Please note, the galleries will be closed for Thanksgiving on Thursday, November 26; for Christmas on Thursday, December 24, and Friday, December 25; and Friday, January 1. The Museum is now open with updated hours, Wednesday through Sunday, 10 am to 5 pm, required free timed tickets to encourage social distancing, and increased health and safety procedures including required cloth masks. Learn more about these updates in this video or at ncartmuseum.org/covid19. Museum from Home programming continues, including the NCMA Virtual Exhibitions Subscription and virtual events.
This virtual event, presented in collaboration with the Lumbee Film Festival, features artists from several of North Carolina’s Indigenous communities.
Composed of three parts, the 90-minute event begins with a musical performance, followed by a 30-minute virtual film screening of shorts curated by Lumbee Film Festival Director Kim Pevia. The event ends with a panel discussion moderated by Pevia and featuring our musical performer, a filmmaker from the screening, and a culture bearer.
This event will also be live-streamed on YouTube via this link.
Ahead of her performance, featured artist Charly Lowry shares these thoughts:
“She walks in beauty in two worlds.”
Charly Lowry of Pembroke, N.C., is proud to be an Indigenous woman belonging to the Lumbee/Tuscarora Tribes. She is the frontwoman for the band Dark Water Rising and may be familiar to some from her success as a semifinalist on American Idol. It is important to her to express the struggle, sacrifice, and obstacles her people have overcome. She serves as a voice for her ancestors, as well as the youth of today, and is committed to music that honors roots but lives vibrantly in the here and now.
Songs with lyrics of love, positivity, healing, resiliency, and journeying emit from her mouth to produce prayers that are carried up to the Creator. She is an Indigenous woman; she belongs to a minority population that is underserved and overlooked in Western society. She goes to battle with her songs, hand drum, and guitar to deliver songs that not only tell of the plight of her people but all humankind that face oppression.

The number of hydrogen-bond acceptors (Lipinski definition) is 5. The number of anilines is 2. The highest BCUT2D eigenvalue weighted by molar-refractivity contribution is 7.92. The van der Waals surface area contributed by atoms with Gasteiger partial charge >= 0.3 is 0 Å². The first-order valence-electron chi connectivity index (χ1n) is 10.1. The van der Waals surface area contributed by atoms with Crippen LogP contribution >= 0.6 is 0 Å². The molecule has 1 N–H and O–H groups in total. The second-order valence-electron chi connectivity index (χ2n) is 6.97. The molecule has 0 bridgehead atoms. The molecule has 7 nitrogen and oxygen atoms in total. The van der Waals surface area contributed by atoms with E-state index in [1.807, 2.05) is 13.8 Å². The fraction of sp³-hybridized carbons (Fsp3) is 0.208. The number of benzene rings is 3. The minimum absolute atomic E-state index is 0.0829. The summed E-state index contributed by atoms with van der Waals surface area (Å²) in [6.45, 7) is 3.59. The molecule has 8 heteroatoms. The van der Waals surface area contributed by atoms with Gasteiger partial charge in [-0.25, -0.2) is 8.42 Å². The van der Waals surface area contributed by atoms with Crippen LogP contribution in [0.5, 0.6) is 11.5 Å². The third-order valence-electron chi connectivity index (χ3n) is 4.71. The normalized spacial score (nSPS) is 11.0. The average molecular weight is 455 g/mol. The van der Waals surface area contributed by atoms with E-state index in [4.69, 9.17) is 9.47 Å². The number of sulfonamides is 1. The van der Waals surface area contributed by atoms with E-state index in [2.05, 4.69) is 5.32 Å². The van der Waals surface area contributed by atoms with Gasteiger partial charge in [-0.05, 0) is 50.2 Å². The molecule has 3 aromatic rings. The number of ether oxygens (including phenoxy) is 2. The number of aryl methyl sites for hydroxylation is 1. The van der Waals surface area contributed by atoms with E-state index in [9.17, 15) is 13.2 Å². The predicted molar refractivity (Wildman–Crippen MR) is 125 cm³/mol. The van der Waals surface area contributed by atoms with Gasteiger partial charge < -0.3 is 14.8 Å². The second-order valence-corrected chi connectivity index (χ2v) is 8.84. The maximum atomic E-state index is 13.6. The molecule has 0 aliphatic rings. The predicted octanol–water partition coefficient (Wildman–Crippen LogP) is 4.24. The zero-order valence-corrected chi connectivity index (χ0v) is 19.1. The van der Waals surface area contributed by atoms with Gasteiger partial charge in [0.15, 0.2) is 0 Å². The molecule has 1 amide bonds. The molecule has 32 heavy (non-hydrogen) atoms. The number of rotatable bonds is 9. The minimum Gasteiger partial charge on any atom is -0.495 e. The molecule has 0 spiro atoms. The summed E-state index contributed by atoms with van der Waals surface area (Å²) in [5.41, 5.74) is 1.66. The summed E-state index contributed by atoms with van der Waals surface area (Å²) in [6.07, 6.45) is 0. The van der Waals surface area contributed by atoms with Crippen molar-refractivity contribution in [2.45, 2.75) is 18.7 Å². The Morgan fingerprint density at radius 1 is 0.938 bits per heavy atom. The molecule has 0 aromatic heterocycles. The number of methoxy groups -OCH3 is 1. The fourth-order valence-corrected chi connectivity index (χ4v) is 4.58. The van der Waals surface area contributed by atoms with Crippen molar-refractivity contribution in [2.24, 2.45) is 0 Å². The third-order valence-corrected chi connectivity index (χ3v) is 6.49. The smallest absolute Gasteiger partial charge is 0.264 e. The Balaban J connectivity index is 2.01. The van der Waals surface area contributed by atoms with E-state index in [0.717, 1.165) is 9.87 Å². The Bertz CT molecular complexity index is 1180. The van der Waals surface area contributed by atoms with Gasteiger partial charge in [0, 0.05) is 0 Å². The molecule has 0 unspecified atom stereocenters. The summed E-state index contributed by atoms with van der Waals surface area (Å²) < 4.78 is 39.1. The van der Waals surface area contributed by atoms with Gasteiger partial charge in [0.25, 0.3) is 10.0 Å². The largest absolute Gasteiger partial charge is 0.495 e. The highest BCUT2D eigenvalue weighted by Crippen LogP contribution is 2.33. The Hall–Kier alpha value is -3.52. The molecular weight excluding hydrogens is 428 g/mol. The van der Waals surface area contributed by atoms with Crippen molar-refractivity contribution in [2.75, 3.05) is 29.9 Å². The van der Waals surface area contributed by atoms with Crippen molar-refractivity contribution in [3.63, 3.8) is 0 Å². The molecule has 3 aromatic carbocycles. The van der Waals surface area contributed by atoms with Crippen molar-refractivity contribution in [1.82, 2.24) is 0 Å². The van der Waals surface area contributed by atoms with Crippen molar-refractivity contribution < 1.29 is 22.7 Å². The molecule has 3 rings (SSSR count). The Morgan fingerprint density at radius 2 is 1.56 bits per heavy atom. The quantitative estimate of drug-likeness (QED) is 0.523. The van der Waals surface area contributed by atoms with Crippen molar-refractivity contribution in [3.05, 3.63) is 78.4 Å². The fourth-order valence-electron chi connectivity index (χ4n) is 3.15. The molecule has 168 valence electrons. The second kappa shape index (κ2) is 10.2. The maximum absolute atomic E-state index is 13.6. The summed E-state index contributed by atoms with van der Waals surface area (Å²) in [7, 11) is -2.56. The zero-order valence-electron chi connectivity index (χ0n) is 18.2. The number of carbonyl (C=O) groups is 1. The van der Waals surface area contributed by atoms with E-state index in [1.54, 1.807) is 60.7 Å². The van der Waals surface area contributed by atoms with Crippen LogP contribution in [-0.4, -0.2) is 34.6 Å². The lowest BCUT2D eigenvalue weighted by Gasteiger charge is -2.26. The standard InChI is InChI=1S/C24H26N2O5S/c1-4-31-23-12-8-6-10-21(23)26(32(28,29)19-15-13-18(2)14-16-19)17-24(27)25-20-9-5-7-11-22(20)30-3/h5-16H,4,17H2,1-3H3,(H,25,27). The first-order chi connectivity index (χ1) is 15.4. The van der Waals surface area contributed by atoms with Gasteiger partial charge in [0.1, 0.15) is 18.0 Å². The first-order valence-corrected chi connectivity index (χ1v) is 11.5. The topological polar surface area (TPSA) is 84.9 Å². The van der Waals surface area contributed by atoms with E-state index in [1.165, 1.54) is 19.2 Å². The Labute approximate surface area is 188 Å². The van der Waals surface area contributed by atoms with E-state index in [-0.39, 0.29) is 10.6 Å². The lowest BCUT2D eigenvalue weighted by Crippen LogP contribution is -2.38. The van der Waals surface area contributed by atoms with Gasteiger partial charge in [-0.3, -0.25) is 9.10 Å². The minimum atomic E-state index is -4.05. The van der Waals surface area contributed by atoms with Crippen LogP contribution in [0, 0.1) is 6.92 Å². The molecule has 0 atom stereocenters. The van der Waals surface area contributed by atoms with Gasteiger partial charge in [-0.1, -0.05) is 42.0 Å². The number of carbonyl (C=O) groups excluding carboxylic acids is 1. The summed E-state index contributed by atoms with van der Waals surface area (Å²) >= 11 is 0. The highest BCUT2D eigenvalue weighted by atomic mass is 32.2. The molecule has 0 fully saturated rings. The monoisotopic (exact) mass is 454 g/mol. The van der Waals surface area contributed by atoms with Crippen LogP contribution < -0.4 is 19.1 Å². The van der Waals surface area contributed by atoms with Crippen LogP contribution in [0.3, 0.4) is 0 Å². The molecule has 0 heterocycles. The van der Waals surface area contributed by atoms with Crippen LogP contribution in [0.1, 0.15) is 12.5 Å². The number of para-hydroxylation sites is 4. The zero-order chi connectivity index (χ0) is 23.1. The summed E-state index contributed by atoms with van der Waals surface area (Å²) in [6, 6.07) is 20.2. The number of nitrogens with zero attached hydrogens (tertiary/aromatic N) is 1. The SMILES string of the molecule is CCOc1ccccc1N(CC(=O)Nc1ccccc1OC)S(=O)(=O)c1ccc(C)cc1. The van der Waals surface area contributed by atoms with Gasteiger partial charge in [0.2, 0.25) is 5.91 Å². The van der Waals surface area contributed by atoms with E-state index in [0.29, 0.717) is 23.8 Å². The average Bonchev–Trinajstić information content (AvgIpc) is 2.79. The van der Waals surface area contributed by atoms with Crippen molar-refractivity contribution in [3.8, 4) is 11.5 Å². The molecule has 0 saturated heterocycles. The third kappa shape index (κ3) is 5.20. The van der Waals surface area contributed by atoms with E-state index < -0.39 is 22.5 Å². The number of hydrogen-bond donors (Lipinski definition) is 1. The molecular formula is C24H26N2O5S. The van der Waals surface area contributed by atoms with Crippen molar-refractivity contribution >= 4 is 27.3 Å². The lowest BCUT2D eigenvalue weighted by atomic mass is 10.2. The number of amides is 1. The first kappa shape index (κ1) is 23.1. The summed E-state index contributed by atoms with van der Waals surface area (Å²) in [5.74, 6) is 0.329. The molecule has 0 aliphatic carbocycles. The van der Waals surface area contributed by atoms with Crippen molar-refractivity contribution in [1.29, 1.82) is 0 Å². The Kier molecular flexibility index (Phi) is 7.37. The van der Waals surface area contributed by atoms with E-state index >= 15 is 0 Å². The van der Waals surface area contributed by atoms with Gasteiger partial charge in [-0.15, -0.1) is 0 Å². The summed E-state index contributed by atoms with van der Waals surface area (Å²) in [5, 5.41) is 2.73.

Keep My Memory. Directed by Alexis Raeana Jones (Lumbee), Matthew Ruprich. 4 min. Music video for Alexis Raeana’s debut single “Keep My Memory,” a story of rebirth and a voice for the Missing and Murdered Indigenous Women movement (MMIW).
Hard Learning. Directed by Daniel Fortin (Metis/Mi’kmaq). 7 min. With no secondary school in her community, ninth grader Miranda must leave her family and home behind to pursue a high school education.
Totems. Directed by Justin Deegan (Arikara Sahnish, Oglala Lakota, Hunkpapa Dakota, and enrolled citizen of the Mandan, Hidatsa, and Arikara Nation). 14 min. A postapocalyptic story of two Indigenous men existing in the aftermath of colonial America. Their spouses kick them out, making them homeless in 2019 Seattle.
Kim Pevia, moderator, is an experienced life strategist, an engaging keynote speaker, and a skilled workshop facilitator. Born and educated in Baltimore, Md., she currently lives in Robeson County, N.C. where her roots run deep as a member of the Lumbee Tribe. Her love of community and films is expressed as the curator of the annual Lumbee Film Festival (along with Cucalorus) and the quarterly CommUnity Cinema (in partnership with Working Films).
Charly Lowry, a musical powerhouse from Pembroke, N.C., is proud to be an Indigenous woman belonging to the Lumbee/Tuscarora Tribes. She is passionate about raising awareness of issues that plague underdeveloped and underserved communities. In addition to performing solo, she is the frontwoman for the band Dark Water Rising.
Justin Deegan is Arikara Sahnish, Oglala Lakota, Hunkpapa Dakota, and an enrolled citizen of the Mandan, Hidatsa, and Arikara Nation. He was raised on the plains of North Dakota. Totems is Deegan’s second short film, following About That Life. Another Scar of Genocide is his first full feature. Deegan also worked on John Legend’s music video, “Love Me Now,” in the Standing Rock portion of the video production.
Kaya Littleturtle, Lumbee and Tuscarora, belonging to the Snipe Clan, continues the cultural journey that began with his ancestors. He is the cultural coordinator for the Lumbee Tribe, the lead singer in the drum group WarPaint, and an Eastern Woodland Dancer. A keeper of the songs with a strong cultural knowledge, he aims to teach the paths of his people to the youth of today.
Presented in collaboration with the Lumbee Film Festival